“What would it be like if TV and gaming collided?” Such a concept is apparently high on the agenda at the good ol' BBC, with the broadcaster planning on bringing multiplayer gaming to masses in the years ahead through that dusty old box sat in the corner of your living room.
Check out the best multiplayer games on PC here.
Well, that’s what the BBC’s Research & Development department is hoping, with one of the team’s current projects focusing on placing gamers from around the UK in a virtual world where they can do battle live on TV.
No actual programmes have actually been proposed. Rather, the BBC is putting the feelers out with a video of a mocked up TV show called The Watch: Live to see if audiences would be interested in programming that placed gaming front and centre.
Dubbed ‘Multiplayer Broadcasting’, the idea would be to take players from an existing game and have them play out missions on live TV, brought together by a physical presenter to help the non-playing audience get to grips with the action.
A weekly league table of gamers from across the country would present possible players for each week's episode, with viewers ultimately able to vote for who they want to see in play from a shortlist.
“Multiplayer Broadcasting blends live TV shows with the interactivity of online games by placing audience avatars and presenters into a shared virtual world,” details the BBC. “Not only does this give audience members a chance to interact and communicate with live performers, but they are no longer limited by real world locations. We see it as the next iteration of audience participation shows in a broadcast-VR enabled future.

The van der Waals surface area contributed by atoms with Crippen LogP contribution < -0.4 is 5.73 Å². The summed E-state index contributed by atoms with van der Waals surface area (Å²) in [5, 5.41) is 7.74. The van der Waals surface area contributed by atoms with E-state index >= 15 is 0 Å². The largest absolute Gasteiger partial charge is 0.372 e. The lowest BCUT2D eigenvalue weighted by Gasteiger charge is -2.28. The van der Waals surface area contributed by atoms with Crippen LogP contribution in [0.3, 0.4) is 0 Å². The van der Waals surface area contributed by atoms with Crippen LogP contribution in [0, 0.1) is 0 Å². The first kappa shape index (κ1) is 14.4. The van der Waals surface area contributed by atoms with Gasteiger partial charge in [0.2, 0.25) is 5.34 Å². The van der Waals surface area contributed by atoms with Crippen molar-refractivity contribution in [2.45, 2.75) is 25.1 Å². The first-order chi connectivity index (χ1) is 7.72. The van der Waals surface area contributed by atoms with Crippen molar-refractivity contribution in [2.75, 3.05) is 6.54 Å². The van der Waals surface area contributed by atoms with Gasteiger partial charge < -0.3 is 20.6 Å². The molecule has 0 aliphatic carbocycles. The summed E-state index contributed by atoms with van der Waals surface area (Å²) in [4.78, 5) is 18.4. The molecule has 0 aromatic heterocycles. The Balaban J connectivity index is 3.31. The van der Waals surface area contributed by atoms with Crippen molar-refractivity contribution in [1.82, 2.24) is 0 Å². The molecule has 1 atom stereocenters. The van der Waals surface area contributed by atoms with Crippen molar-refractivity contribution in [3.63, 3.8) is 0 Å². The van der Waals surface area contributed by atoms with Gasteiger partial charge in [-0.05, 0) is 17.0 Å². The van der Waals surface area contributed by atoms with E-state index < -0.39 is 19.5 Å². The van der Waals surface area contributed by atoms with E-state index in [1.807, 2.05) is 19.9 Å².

"The virtual environment provides endless stylistic and creative opportunities; we’re no longer limited by reality. We can send our presenter and participants to impossible locations, we can defy the laws of physics and set them challenges too dangerous for real life. We could give them superpowers, or we could dissolve them in lava, without a risk assessment in sight!”
Though the BBC currently has no concrete plans, it’s encouraging that its R&D department - which is charged with looking into the future of broadcasting from its labs in both London and Manchester - is even considering bringing gaming and mainstream TV together in such a way.
Hopefully the presenter of any show that does see the light of day won’t be quite as antagonistic as the one portrayed in the The Watch, however. We’re a little bit beyond Anne Robinson these days, Auntie Beeb.
Thanks Rock, Paper, Shotgun.